15. Hello one and all, I have been meaning to join a GB for a while now. I was going to enter the P-51 STGB, but typically I couldn't find my decals for the aircraft... anyhow, I was looking at this one thinking that I don't own anything that I could use - yeah, I was a wee bit wrong there. A quick check of the stash proves I have about 15 x F-15's, a few Intruders, a few Prowlers, a Hawkeye and a Greyhound. After checking with Tempestmk5, I know what can and can't be entered into this GB. So lets go! So I can not build the F-14's I have for Ace Combat, however I can build an F-14 from a film as it actually flew! No not THAT film, I'm starting with an F-14 from "The Final Countdown", never seen this film. Has anyone else? Is it worth watching? As far as I understand it, the F-14 on the cover is based on an VF-84 F-14 and not the one from the film as they have *MUCH* larger stars and bars beacuse - film plot? I also have the below... Now the Dragon F-14 is complete and utter garbage, but the F-18F is pretty decent. So I will replace the F-14 in this kit with an extra F-14 I have from Revell, which I have built before and loved the kit. See below... Please excuse how terrible the finish is, I built this on my return to the hobby 6-7 years ago. I remember enjoying building this kit then however. Depending how far I get I also have these to add.... You can see the decal option for "The Final Countdown" there as well. Now this is where the fun happens... the "others" I will bring to the table. I said I also have a Hawkeye and Greyhound to add to the party. However I can only build one, I know Enzo will come straight in and say "Build Both!" but unforunately that isn't possible as the Greyhound kit is a conversion for the Hawkeye and I only have one Hawkeye (for now). Pictures below... Now the same as the F-14A/D, I have also built the Hawkeye before. This was also upon my return to the hobby, but I am still pretty happy with the end result. Ignore the dirty black line, I was playing around with preshading with a sharpie. It didn't work... Then we have the Prowler and Intruder... I recon these two will have the most interest... Just trust me, there is two Prowlers and two Intruders in that box... infact there is alot of plastic in that box. Now the eagle eyed amoung you will have spotted the goodies next to the box... yes I have lots of goodies for these birds. See below! I do have a thing for Domi's stuff over at Retrowings - his stuff is sooo good! I only have enough for one Prowler but three for the Intruder (I have a single kit laying around somewhere). The ALQ-99's where purchased for a Growler kit, but i can use them here as well. Strange question - are the Prowlers wings the same as the Intruders? I mean for the wing fold bits. So while I am build at least 2 F-14's... not sure what else to add next... Hawkeye, Greyhound, Prowler or Intruder? Hopefully I can get at least one of these ladies finished as my record in GB's isn't fantastic. Oh forgot to add that I also have two Dragon carrier decks to add *IF* I get the time. Now that I think about it, I have about 5 boxes of the Wildcat from Sweet... Kind Regards, Dazz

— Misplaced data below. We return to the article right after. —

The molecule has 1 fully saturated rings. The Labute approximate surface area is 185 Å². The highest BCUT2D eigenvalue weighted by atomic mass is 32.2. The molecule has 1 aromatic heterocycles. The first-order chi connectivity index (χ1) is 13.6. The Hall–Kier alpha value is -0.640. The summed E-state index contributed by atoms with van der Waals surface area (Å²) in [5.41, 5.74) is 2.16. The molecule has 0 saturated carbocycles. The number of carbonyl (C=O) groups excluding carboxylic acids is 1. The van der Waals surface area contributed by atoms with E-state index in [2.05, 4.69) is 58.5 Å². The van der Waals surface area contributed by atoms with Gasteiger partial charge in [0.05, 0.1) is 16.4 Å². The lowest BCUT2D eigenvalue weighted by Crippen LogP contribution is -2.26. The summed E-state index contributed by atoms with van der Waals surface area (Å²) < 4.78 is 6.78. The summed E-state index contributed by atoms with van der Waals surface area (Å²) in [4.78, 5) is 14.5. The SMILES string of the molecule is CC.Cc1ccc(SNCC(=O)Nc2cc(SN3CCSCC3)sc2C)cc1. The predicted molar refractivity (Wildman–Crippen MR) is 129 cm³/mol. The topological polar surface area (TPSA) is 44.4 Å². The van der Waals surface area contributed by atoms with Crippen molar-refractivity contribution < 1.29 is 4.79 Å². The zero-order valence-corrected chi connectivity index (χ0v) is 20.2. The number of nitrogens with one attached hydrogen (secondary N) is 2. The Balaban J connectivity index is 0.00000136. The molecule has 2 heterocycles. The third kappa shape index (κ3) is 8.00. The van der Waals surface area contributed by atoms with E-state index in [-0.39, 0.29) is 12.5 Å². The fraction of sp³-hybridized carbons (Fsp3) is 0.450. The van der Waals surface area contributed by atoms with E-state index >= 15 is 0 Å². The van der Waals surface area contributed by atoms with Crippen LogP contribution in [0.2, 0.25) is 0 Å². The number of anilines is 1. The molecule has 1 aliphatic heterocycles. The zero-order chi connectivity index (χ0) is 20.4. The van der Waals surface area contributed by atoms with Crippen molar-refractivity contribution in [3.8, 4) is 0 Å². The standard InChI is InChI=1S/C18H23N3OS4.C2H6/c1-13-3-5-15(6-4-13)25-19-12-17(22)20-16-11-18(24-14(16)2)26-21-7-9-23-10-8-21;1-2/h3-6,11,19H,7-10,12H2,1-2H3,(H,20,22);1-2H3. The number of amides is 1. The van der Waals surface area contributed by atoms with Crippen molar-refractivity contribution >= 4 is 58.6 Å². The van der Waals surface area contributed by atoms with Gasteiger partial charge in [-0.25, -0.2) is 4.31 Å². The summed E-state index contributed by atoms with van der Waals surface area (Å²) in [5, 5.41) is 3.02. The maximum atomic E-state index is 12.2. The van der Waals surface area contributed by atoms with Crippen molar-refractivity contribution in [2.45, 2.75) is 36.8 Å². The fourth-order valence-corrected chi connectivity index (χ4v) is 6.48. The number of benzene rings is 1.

16. I’m not sure if I got a thing for the F-14 when I bought this kit, or I bought this kit and developed a thing for the Tomcat, but either way, the Airfix 1975 edition was the first Tomcat that I built and one of my earliest models. I bought it with my own hard-earned pocket money but because my folks expected me to save, I pretended that it was a Christmas prezzie from a classmate and I finished it on Boxing Day. Things have changed on the kit buying front since then, I’m bit more upfront and when the ‘Boss’ said, you’re having too many parcels delivered and I can hardly get in your man cave, I suggested she didn’t go in there. Someone donated this kit to me (like I needed another addition to the stash....) It represents a very early Tomcat and I suspect that Airfix were really keen to get a kit out at the time. It’s got the shape right for sure, the swing wings and connected glove vanes would have been a big gimmick, the all moving tailerons less so but fragile, the cockpit very basic. I decided though not only to build it straight away, but do so from the box, as per the instructions. As it turned out, I did add some things I knew should be there, like the nav lights, tinted windscreen, glued the wings swept and the gloves vanes shut and had to fabricate the RIO’s instrument panel which was missing, but in the main, it is no frills and just as Airfix gave it to you. I was quite impressed with the decals TBH, they were in register and easy to handle and I even made a few of those stupid mistakes that I made as a 12-year old. Sorry about the photo quality, bit of a rush. Anyway, enough from me; Wolfpack Baby...